Amnesty International (AI) first began researching and reporting on the persecution of Falun Gong in the days immediately following the ban on the practice on July 20, 1999. Since that time, abuses against Falun Gong practitioners have been a regular feature of the China section of AI’s annual report. Thanks to multiple Urgent Actions that have been issued for adherents in imminent danger of being tortured, thousands of AI members have written to the Chinese authorities on behalf of practitioners and in several instances, contributed to better treatment or early release.
In a special report on torture in 2001, AI highlighted the systematic use of torture by security agents in a nation-wide effort to force citizens to abandon the traditional Chinese practice.
More recently, AI featured Bu Dongwei, a practitioner serving a two-and-a-half year sentence in a Beijing labor camp, as one of the prisoners of conscience whose release it was calling for ahead of the Beijing Olympic Games. Thanks to these efforts, Bu was released in 2008 ahead of schedule and shortly thereafter, reunited with his wife and daughter in the United States.
Amnesty International, general description of persecution against Falun Gong (compiled from recent Urgent Actions)
“Falun Gong is a spiritual movement that gained large numbers of adherents in China during the 1990s. […]In July 1999, the government outlawed the group and launched a long-term campaign of intimidation and persecution.[…]
Tens of thousands of Falun Gong practitioners have been arbitrarily detained since the spiritual movement was banned […]. Those accused of being Falun Gong leaders or organizers have been jailed. Others have been held in psychiatric hospitals, but the vast majority have been held in Re-education Through Labour facilities, a form of punitive administrative detention in which people can be deprived of their liberty without trial for up to four years.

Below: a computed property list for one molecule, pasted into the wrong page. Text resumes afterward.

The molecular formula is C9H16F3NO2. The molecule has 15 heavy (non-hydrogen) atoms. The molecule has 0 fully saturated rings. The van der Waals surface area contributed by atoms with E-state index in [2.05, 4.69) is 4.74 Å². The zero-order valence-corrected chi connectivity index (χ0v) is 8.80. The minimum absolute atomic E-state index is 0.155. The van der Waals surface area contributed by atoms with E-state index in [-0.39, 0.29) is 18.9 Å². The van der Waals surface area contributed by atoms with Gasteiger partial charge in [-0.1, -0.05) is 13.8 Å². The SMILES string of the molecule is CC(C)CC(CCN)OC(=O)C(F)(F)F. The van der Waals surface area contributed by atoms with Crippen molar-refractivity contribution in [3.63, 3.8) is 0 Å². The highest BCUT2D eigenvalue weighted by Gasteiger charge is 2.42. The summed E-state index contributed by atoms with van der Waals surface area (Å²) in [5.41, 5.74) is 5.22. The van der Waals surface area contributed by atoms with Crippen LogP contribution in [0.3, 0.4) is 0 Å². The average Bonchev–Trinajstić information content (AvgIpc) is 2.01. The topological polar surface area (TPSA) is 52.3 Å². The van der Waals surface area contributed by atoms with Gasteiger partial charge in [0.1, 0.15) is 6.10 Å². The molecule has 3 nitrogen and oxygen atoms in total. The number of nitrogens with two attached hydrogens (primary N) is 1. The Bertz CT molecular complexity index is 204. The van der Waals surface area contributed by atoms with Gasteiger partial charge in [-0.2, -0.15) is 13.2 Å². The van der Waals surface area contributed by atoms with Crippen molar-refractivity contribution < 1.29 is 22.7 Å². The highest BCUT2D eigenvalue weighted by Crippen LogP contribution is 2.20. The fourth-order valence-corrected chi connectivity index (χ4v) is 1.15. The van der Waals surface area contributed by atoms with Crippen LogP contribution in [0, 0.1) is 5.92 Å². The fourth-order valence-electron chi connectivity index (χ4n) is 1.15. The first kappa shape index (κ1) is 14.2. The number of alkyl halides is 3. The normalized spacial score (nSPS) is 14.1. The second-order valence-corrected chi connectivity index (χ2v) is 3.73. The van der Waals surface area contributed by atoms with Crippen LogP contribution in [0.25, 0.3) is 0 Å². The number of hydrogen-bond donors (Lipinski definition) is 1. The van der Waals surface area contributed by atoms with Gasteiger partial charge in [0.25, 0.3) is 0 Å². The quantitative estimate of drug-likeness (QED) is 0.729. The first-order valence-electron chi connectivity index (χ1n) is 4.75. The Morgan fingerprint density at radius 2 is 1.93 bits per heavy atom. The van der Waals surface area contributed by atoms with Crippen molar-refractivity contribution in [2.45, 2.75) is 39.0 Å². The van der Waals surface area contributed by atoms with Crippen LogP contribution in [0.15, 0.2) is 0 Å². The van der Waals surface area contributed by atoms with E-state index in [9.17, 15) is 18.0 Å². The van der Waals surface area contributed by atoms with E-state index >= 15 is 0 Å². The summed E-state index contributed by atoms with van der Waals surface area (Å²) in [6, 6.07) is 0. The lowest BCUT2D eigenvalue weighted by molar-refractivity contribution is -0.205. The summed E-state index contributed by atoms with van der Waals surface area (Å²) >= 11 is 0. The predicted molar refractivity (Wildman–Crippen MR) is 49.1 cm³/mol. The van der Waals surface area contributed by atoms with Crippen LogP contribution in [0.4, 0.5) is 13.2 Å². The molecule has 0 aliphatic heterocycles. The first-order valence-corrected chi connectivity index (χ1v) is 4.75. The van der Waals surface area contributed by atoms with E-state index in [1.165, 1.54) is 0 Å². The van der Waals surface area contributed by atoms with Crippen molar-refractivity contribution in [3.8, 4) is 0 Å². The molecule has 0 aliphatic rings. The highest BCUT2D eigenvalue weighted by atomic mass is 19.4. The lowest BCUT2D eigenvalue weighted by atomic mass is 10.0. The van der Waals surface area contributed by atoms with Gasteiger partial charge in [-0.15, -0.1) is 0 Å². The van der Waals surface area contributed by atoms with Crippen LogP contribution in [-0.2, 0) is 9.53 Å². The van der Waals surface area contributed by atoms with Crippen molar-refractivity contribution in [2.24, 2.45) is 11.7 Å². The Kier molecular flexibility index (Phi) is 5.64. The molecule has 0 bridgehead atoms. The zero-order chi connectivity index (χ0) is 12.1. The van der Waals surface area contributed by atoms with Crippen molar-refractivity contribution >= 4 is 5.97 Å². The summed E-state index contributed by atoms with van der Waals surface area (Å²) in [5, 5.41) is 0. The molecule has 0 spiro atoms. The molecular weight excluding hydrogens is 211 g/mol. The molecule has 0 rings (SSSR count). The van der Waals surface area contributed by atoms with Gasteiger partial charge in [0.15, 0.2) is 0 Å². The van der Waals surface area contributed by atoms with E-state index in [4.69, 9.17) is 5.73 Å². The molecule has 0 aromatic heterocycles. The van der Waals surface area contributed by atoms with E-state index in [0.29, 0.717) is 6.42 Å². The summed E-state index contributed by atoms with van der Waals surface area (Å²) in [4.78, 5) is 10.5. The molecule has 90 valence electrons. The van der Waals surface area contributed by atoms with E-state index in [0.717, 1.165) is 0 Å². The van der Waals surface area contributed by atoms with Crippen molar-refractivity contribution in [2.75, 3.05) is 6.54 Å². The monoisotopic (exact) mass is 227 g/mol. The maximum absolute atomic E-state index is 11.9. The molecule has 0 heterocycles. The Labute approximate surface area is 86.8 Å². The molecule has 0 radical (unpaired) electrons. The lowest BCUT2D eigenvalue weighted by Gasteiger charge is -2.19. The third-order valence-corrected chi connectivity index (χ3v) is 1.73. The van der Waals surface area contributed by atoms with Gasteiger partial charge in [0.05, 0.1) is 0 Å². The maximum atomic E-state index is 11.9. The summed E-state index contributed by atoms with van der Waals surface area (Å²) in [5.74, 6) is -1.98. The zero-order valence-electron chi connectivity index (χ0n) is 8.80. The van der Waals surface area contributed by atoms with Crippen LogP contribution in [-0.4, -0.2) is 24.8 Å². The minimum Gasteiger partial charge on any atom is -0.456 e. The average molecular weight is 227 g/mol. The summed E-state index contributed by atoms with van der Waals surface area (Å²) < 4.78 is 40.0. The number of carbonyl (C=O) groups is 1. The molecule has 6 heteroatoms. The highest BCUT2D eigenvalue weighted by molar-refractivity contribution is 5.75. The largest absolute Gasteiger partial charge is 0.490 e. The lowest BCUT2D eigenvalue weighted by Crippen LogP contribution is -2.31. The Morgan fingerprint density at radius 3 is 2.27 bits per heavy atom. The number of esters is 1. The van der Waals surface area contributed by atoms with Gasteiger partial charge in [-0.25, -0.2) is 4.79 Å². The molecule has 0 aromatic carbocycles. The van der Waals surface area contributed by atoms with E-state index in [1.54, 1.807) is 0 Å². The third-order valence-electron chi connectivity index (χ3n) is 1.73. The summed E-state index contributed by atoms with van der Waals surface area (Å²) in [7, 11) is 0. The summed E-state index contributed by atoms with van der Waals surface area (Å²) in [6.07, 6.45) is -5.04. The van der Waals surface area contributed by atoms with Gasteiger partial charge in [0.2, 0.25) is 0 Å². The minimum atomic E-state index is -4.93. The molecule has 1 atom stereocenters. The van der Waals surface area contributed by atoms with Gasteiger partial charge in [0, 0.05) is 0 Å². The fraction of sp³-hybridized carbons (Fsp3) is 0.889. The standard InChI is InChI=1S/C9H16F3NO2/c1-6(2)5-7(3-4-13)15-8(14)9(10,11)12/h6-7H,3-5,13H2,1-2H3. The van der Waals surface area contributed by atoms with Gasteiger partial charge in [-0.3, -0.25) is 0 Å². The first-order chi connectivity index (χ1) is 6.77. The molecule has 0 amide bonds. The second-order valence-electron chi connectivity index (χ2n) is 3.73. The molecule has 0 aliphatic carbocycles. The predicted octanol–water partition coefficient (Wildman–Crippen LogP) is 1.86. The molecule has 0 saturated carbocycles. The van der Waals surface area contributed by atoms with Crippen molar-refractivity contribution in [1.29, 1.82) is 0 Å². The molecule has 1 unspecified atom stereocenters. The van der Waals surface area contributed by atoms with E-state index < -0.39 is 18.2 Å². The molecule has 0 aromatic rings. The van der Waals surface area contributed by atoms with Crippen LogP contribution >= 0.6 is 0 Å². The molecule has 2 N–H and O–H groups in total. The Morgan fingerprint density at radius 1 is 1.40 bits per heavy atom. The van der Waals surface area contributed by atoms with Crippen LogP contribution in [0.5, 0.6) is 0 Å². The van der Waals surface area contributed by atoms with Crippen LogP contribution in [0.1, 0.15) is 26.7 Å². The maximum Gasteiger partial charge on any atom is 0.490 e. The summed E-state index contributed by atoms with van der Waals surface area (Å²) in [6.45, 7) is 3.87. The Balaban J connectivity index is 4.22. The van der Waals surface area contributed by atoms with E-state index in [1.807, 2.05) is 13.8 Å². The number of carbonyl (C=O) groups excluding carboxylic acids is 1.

The crackdown on Falun Gong intensified in the lead-up to the Olympics. Falun Gong sources reported over 8000 arrests of Falun Gong practitioners nationwide during this period, and say that in 2008 over 100 died in custody or shortly after being released, due to torture, starvation and lack of medical treatment.”
Excerpts from Recent Amnesty International Annual Reports
Amnesty International, 2010 Annual Report:
“The severe and systematic 10-year campaign against Falun Gong continued…Former [labor camp] prisoners reported that Falun Gong constituted one of the largest groups of prisoners…The government campaign against Falun Gong intensified, with sweeping detentions, unfair trials leading to long sentences, enforced disappearances and deaths in detention following torture and ill-treatment.”
Amnesty International, 2009 Annual Report:
“Falun Gong practitioners were among those most harshly persecuted by the government. In the run-up to the Beijing Olympics, thousands were reported to have been arrested, with hundreds imprisoned or assigned to Re-education through Labour camps and other forms of administrative detention where they were at risk of torture and other ill-treatment sometimes leading to death.”
Amnesty International, 2008 Annual Report:
“Falun Gong practitioners were at particularly high risk of torture and other ill-treatment in detention. […] During the year over 100 Falun Gong practitioners were reported to have died in detention or shortly after release as a result of torture, denial of food or medical treatment, and other forms of ill-treatment.”
Sample Individual Cases cited in Recent Amnesty International Reports
Ms. Ouyang Wen, Beijing, Amnesty International Urgent Action, March 2, 2009